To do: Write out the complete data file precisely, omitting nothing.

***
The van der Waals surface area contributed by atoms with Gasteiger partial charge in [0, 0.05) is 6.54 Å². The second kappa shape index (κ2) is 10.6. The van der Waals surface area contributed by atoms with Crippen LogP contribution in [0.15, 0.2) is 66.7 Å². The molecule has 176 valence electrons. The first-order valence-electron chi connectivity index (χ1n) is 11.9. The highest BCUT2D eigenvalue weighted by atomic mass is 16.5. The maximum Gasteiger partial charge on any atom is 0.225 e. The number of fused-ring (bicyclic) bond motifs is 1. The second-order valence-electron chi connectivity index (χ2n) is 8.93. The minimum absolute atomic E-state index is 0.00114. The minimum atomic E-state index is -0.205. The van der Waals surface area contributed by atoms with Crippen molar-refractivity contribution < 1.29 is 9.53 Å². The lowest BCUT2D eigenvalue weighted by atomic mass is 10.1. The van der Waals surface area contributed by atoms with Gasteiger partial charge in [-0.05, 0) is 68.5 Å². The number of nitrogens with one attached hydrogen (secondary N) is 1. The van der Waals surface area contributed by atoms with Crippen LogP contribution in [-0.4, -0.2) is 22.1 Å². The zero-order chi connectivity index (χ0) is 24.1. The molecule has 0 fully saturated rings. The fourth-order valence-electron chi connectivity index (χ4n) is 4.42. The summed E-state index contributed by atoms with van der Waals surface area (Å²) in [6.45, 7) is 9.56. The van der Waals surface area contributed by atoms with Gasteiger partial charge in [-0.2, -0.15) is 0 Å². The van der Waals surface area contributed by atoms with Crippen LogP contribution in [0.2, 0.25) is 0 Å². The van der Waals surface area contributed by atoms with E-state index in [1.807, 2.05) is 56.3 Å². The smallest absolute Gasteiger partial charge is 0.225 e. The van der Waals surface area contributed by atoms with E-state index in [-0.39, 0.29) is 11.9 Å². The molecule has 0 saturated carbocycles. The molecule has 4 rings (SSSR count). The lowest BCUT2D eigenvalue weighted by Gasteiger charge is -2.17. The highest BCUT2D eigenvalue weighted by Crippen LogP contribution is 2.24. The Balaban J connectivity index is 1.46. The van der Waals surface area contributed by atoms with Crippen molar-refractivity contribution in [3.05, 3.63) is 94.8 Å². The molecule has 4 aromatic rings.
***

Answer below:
The van der Waals surface area contributed by atoms with Gasteiger partial charge in [0, 0.05) is 6.54 Å². The second kappa shape index (κ2) is 10.6. The van der Waals surface area contributed by atoms with Crippen LogP contribution in [0.15, 0.2) is 66.7 Å². The molecule has 176 valence electrons. The first-order valence-electron chi connectivity index (χ1n) is 11.9. The highest BCUT2D eigenvalue weighted by atomic mass is 16.5. The maximum Gasteiger partial charge on any atom is 0.225 e. The number of fused-ring (bicyclic) bond motifs is 1. The second-order valence-electron chi connectivity index (χ2n) is 8.93. The minimum absolute atomic E-state index is 0.00114. The minimum atomic E-state index is -0.205. The van der Waals surface area contributed by atoms with Crippen molar-refractivity contribution < 1.29 is 9.53 Å². The lowest BCUT2D eigenvalue weighted by atomic mass is 10.1. The van der Waals surface area contributed by atoms with Gasteiger partial charge in [-0.05, 0) is 68.5 Å². The number of nitrogens with one attached hydrogen (secondary N) is 1. The van der Waals surface area contributed by atoms with Crippen LogP contribution in [-0.4, -0.2) is 22.1 Å². The zero-order chi connectivity index (χ0) is 24.1. The molecule has 0 fully saturated rings. The fourth-order valence-electron chi connectivity index (χ4n) is 4.42. The summed E-state index contributed by atoms with van der Waals surface area (Å²) in [6.45, 7) is 9.56. The van der Waals surface area contributed by atoms with Gasteiger partial charge in [-0.2, -0.15) is 0 Å². The van der Waals surface area contributed by atoms with Crippen LogP contribution in [0.2, 0.25) is 0 Å². The van der Waals surface area contributed by atoms with E-state index in [1.807, 2.05) is 56.3 Å². The smallest absolute Gasteiger partial charge is 0.225 e. The van der Waals surface area contributed by atoms with E-state index in [-0.39, 0.29) is 11.9 Å². The molecule has 0 saturated carbocycles. The molecule has 4 rings (SSSR count). The lowest BCUT2D eigenvalue weighted by Gasteiger charge is -2.17. The highest BCUT2D eigenvalue weighted by Crippen LogP contribution is 2.24. The Balaban J connectivity index is 1.46. The van der Waals surface area contributed by atoms with Crippen molar-refractivity contribution in [3.05, 3.63) is 94.8 Å². The molecule has 4 aromatic rings.